Shoulder pain at night

Pain in the shoulder, which comes on during the night or gets worse while sleeping is usual due to the position. During rest the muscles relax and if there is laxity in the ligaments or a cartilage injury the shoulder can be painful at night. Night pain can be an arthritic issue and it can be difficult to sleep due to the pain when a person as this.

Frozen shoulder or stiffness of structures can also be night pain causes and can affect sleeping patterns. Neck muscle stiffness or injuries to the neck awake people at night with referred shoulder pain. Injuries with this symptom are listed below:
  • Frozen Shoulder

    Frozen Shoulder

    Adhesive capsulitis is the medical term for frozen shoulder which is a condition causing pain and restricted movement in the shoulder joint.

  • Shoulder Tendonitis

    Shoulder Tendonitis

    Shoulder Tendonitis or Tenosynovitis is a degenerative condition of any of the tendons surrounding the shoulder joint usually the rotator cuff tendons but can also occur in the biceps and triceps tendons.

  • Rotator Cuff Tendonitis

    Rotator Cuff Tendonitis

    Rotator cuff tendonitis or tendinopathy is a degenerative condition affecting of one or more of the rotator cuff tendons in the shoulder.

  • Supraspinatus Inflammation

    Supraspinatus Inflammation

    The supraspinatus muscle runs along the top of the shoulder blade and inserts via the tendon at the top of the arm or humerus bone. It is one of the rotator cuff muscles.

  • Referred Shoulder Pain

    Referred Shoulder Pain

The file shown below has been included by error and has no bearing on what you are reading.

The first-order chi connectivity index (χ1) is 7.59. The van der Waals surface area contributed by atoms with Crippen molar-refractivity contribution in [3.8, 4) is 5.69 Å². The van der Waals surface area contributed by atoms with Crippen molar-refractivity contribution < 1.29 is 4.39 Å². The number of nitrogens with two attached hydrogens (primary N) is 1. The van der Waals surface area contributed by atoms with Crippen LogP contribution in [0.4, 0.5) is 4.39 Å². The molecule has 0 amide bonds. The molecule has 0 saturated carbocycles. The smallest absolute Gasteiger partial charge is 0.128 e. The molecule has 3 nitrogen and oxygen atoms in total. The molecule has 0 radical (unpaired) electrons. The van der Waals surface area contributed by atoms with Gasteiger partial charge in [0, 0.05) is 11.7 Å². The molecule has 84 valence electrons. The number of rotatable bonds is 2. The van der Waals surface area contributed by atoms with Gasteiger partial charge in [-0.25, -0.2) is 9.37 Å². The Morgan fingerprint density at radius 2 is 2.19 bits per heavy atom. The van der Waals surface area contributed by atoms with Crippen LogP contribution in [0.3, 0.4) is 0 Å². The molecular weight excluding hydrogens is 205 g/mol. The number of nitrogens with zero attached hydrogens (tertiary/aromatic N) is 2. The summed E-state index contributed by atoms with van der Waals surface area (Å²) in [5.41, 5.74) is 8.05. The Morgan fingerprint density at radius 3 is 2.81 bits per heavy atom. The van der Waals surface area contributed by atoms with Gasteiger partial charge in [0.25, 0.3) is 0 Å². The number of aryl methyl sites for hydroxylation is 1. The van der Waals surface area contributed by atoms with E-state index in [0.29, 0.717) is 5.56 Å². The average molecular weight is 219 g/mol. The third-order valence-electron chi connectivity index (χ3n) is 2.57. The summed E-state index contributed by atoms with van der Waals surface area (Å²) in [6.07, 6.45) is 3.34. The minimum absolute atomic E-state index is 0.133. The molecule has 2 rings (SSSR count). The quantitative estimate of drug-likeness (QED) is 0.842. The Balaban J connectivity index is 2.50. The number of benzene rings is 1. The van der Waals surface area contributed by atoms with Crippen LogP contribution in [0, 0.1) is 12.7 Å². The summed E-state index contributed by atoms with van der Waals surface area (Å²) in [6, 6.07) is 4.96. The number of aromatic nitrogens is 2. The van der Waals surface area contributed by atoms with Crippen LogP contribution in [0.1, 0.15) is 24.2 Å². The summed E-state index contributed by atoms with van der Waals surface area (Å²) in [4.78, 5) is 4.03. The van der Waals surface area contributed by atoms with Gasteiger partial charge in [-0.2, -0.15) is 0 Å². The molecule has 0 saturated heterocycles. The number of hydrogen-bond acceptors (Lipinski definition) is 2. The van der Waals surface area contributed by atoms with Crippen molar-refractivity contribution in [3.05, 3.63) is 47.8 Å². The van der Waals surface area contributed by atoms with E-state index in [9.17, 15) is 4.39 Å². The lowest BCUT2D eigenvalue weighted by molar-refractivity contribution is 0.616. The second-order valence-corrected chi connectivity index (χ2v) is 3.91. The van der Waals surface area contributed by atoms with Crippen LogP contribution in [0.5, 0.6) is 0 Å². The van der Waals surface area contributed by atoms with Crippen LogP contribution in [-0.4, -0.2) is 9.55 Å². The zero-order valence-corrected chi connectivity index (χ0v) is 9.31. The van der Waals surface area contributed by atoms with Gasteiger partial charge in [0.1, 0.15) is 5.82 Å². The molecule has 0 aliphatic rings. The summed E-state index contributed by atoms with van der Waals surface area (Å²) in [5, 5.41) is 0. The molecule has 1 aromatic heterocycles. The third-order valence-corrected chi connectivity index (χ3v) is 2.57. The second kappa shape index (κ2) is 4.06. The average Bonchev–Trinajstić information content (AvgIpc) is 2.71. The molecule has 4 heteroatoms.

Pain in the shoulder can be referred or caused by a problem in another area of the body such as the neck or spine. Pressure on nerves from various causes can result in pain being transmitted into the shoulder.

  • Supraspinatus Rupture

    Supraspinatus Rupture

    The supraspinatus muscle runs along the top of the shoulder blade and inserts at the top of the arm or humerus bone and is one of the four rotator cuff muscles.

  • Shoulder Pain

    Shoulder injuries can be either acute or chronic depending on when they are diagnosed and how long the pain or disability has been felt for. If you are not sure what your injury is why not check out our shoulder pain symptom checker! An acute shoulder injury occurs suddenly either through direct impact, over stretching a muscle, tendon or ligament, overusing a muscle or tendon or twisting of the shoulder joint. A chronic shoulder injury may come on gradually over time.

  • Chronic Shoulder Injuries

    Gradual onset shoulder pain or chronic shoulder pain may come on over a period of time. The athlete may not have known the exact time of injury which could have been niggling away for a while as they train through it. Due to the complexity of the shoulder joint there are some injuries which may appear to have happened suddenly but also may develop gradually over time. A chronic shoulder injury may also be acutely painful.

  • Acute Shoulder Injuries

    Sudden onset or acute shoulder injuries are ones which happen suddenly, often though a fall onto an outstretched arm or through direct impact or over stretching or overloading. Often the athlete will feel a sudden sharp pain with discomfort and or loss of mobility. Sometimes there will be swelling and inflammation. It is important acute shoulder injuries are treated as soon as possible with the PRICE princples of immediate first aid. Always seek medical advice if pain is severe or you are in any doubt.